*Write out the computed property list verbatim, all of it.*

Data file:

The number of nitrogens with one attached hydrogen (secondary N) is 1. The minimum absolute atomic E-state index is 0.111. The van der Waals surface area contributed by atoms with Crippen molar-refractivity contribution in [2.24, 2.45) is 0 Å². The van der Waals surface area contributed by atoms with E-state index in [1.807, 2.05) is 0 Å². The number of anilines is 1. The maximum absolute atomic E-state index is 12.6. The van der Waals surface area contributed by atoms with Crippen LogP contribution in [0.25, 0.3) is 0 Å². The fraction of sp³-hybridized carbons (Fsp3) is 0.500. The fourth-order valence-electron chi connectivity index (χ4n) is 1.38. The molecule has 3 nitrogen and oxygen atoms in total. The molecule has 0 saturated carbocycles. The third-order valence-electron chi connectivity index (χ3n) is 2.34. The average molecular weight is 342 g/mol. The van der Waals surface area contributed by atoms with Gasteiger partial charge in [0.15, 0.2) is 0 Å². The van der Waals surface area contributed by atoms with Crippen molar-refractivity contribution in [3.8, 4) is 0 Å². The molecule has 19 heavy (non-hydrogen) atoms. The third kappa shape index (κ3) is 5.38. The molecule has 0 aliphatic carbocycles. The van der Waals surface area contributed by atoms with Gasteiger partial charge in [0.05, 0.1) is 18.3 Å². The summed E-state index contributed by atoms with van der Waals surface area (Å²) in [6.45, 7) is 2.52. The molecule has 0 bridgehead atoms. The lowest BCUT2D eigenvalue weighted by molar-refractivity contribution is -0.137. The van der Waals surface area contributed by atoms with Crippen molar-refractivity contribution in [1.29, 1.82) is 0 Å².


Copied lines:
The number of nitrogens with one attached hydrogen (secondary N) is 1. The minimum absolute atomic E-state index is 0.111. The van der Waals surface area contributed by atoms with Crippen molar-refractivity contribution in [2.24, 2.45) is 0 Å². The van der Waals surface area contributed by atoms with E-state index in [1.807, 2.05) is 0 Å². The number of anilines is 1. The maximum absolute atomic E-state index is 12.6. The van der Waals surface area contributed by atoms with Crippen LogP contribution in [0.25, 0.3) is 0 Å². The fraction of sp³-hybridized carbons (Fsp3) is 0.500. The fourth-order valence-electron chi connectivity index (χ4n) is 1.38. The molecule has 3 nitrogen and oxygen atoms in total. The molecule has 0 saturated carbocycles. The third-order valence-electron chi connectivity index (χ3n) is 2.34. The average molecular weight is 342 g/mol. The van der Waals surface area contributed by atoms with Gasteiger partial charge in [0.15, 0.2) is 0 Å². The van der Waals surface area contributed by atoms with Crippen molar-refractivity contribution in [3.8, 4) is 0 Å². The molecule has 19 heavy (non-hydrogen) atoms. The third kappa shape index (κ3) is 5.38. The molecule has 0 aliphatic carbocycles. The van der Waals surface area contributed by atoms with Gasteiger partial charge in [0.05, 0.1) is 18.3 Å². The summed E-state index contributed by atoms with van der Waals surface area (Å²) in [6.45, 7) is 2.52. The molecule has 0 bridgehead atoms. The lowest BCUT2D eigenvalue weighted by molar-refractivity contribution is -0.137. The van der Waals surface area contributed by atoms with Crippen molar-refractivity contribution in [1.29, 1.82) is 0 Å².